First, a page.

August 18, 2011

Still Drafting

well the sky was a dark navy
as in, darker than my grandfather's navy blue suit
the one he wore while he saw people die?
the stars in the sky were absent,
so the formality of the buttoned-up buttons
of his navy blue suit
was nothing like the casual heavens above me
the world was inappropriately silent, save for my thoughts
anyways, a deer was hit, right in front of me while driving.
all i saw though, was the result:
a beast, larger than you and me,
rolling and kicking as though it was a beetle
flipped onto its back
by some laughing child.

its eyes were wild and unnatural
caught in limbo, the deer used its spine to shuffle off to the side of the road
and i drove away.

that's what i had wanted to do
at that one funeral?
it's hard to think about how i didn't recognize that he's gone.
did he recognize that those people around him were going, too?
did he know?
or maybe it only just hit him,
years after the guilt had stopped fluctuating,
that he was dying, too,
and maybe joining all those people who saw him see them in his navy blue suit.

questioning methods of psychology

there's a world
that i visit every so often
you wouldn't know it
because only i can get there
i'll walk down the main street
and my shadows won't meet at my feet
but i think about what i see
past memories
shaded black
faded grey
they swarm into buildings
until a city looms up and swallows me whole
and i'm in the sewers again
where i see my future in this world
and i have to grab the ladder
and climb back out
an obnoxious process that,
usually, takes no more than four days.
so i'll see you all when i get back

July 27, 2011

I Know You've Already Read the Message, So What's Taking So Long?

The Beatles pump vibrations into my body
as I lay with my face smooshed into the velvety
turquoise of some pillow from Kohl's.
Purely offkey, I scream.
I have no rhythm, I have no melodic instinct.
The vibrations are on full force as the song switches to
You Don't Know Me and I think it's so mismatched from my own heartbeat
that my blood-pumps may be restarted
and I'll have a heart attack
and I'll never be able to respond
to that damn text message
that I still haven't gotten back.

June 24, 2011

Hobo Romance

I had been told that the 30th street station was basically across the street. In actuality, it was two blocks forward and three blocks left. While crossing a road, the sky decided I hadn’t been caught in the rain in a while. It opened its cloud and spewed down a river. The river must’ve had a dam somewhere up there though, because the rain only lasted two minutes. Finally, I pushed open the doors to the station. I followed the signs. I was 30 feet from the booth that would get me some tickets. “Boy you sure are a good lookin’ girl.” A man whose yellowed eye-whites circled earnest blue eyes had begun popping his feet down fast enough to keep up with my pace. He had come out of nowhere. “Are you single?” he asked of me. Immediately a swarm of metallic spiders crawled between my shoulder blades and nestled into the skin at the nape of my neck. My fingers, now turned to macaw feathers, instinctually slipped the cheap turquoise ring that I had bought for myself from my right hand to my left. “Yea, I’m actually married.” It was the spiders who whispered this voice through to the real world. Only belatedly did I add, “sorry.” He grinned and he bore it. His face was just about as wrinkled as the waves in his faded blonde hair. A lone metallic spider scurried into my nose. He smelt of grime, or at least the spider conversed with my eyes and concluded that the filth I could see under his fingernails would probably insinuate such a scent. I couldn’t stop smiling at this man. He seemed so nice, so genuine, so lonely, and yet so very chipper. I could see myself with this man. We could hang out in train stations, talking about what we could see. We could both never shower, and we could share secret smiling glances about the things that no one else would ever notice, because, really, we would be the only happy couple skulking around the train station. His brown jacket looked worn and comfortable. I know that he once was a young man, possibly handsome, probably happy. I awkwardly looked away; another spider had crawled into my socket and told me not to make eye contact. As the man’s feet issued quieter pops (distance does that to sound), he turned back and called out, “He’s a lucky one! You’re a real catch, and you’re gorgeous, too!” The metallic spiders melted away, as I realized that I was once again completely safe in being alone.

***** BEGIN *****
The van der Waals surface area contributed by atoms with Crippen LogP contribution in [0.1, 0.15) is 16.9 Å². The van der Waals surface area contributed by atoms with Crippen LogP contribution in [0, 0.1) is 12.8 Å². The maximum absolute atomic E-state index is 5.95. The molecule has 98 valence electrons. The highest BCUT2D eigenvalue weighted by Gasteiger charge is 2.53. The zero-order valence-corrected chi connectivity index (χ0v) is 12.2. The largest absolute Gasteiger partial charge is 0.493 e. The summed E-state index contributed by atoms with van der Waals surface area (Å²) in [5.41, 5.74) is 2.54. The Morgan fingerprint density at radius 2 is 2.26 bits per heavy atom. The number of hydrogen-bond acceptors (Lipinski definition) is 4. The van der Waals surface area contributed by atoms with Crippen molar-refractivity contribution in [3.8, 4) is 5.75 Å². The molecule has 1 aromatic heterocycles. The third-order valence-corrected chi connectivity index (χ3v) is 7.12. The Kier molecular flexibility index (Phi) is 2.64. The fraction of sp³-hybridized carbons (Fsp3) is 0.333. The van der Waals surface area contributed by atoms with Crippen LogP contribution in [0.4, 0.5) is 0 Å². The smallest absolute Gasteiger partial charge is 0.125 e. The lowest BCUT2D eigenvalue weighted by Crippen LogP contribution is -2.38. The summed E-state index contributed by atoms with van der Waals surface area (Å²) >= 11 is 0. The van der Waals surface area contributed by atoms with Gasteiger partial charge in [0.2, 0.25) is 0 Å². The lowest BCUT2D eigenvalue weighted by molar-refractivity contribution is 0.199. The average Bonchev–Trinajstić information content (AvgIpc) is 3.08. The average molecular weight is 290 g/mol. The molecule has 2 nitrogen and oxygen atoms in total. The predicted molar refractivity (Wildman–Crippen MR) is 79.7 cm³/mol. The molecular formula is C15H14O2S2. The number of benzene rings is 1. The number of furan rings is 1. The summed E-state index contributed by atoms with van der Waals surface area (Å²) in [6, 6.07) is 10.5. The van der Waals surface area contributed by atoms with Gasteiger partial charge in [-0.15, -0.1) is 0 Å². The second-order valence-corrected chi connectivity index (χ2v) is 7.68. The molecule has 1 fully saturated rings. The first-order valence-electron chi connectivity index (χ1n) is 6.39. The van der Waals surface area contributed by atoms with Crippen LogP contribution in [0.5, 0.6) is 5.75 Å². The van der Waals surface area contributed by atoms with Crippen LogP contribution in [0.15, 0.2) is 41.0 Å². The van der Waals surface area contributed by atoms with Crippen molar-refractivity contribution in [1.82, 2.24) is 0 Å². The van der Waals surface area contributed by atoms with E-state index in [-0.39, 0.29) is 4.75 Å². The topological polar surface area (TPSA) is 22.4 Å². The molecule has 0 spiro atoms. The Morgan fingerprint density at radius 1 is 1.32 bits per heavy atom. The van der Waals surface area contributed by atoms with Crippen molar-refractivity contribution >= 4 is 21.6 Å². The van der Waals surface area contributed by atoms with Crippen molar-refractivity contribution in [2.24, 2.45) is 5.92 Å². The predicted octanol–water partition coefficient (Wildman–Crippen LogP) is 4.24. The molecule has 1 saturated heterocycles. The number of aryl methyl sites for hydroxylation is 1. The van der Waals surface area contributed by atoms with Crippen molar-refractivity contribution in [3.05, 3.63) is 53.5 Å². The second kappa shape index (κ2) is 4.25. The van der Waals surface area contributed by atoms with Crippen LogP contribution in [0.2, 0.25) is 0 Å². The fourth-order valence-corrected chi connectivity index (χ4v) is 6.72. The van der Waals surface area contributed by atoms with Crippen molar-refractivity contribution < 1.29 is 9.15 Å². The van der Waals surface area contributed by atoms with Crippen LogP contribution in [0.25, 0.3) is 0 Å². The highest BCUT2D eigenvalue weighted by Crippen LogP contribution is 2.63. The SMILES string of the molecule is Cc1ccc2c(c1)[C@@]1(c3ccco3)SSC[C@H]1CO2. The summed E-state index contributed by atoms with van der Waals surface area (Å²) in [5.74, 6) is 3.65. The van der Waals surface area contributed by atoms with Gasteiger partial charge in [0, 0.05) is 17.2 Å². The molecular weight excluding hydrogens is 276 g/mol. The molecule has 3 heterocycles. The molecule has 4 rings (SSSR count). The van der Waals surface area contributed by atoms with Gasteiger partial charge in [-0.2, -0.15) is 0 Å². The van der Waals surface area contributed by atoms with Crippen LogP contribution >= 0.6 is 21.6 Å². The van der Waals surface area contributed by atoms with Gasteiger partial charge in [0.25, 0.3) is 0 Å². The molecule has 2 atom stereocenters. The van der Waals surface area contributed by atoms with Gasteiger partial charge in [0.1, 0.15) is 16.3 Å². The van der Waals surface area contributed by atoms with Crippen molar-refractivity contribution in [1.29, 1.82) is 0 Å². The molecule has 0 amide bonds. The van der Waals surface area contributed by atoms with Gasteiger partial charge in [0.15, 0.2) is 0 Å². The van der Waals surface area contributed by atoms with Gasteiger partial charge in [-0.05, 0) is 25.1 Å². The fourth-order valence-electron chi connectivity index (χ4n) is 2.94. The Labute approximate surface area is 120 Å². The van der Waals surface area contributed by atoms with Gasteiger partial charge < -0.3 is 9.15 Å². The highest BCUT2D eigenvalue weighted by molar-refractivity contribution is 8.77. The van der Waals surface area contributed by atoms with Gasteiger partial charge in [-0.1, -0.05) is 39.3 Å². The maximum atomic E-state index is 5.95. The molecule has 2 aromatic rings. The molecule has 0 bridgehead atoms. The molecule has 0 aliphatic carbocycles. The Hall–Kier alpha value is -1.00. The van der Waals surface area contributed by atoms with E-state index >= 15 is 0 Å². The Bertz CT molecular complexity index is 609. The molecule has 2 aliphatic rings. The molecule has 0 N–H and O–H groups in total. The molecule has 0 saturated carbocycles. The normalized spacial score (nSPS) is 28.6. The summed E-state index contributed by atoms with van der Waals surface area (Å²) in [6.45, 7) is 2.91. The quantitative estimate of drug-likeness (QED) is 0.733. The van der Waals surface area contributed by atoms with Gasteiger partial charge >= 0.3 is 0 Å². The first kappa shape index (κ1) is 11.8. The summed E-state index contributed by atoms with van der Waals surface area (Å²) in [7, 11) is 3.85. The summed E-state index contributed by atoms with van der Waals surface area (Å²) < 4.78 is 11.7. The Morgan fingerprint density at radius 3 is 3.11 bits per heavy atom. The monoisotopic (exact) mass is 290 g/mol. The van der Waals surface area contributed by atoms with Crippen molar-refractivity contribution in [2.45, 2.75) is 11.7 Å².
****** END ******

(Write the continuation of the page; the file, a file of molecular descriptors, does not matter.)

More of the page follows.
June 7, 2011

An unfinished painting and a photo from last summer:

Job Watering Plants

Life seeps in and then swells!
Life seeps in and then swells.
These plants are breathing.
Dirt, earth, brown must
musk, making me melt.
The mulch moves my emotions
back to finger-painting days.
The tomatoes are heady.
I want to mix their smell with
olives and snack on summers
spent in sixth grade.
The thyme is fresh.
Sequins of nature vibrate
and giggle; they know
I want to dance, too.
These fill my nose
but all I can think is,
dear customers,
stop stepping on the damn hose.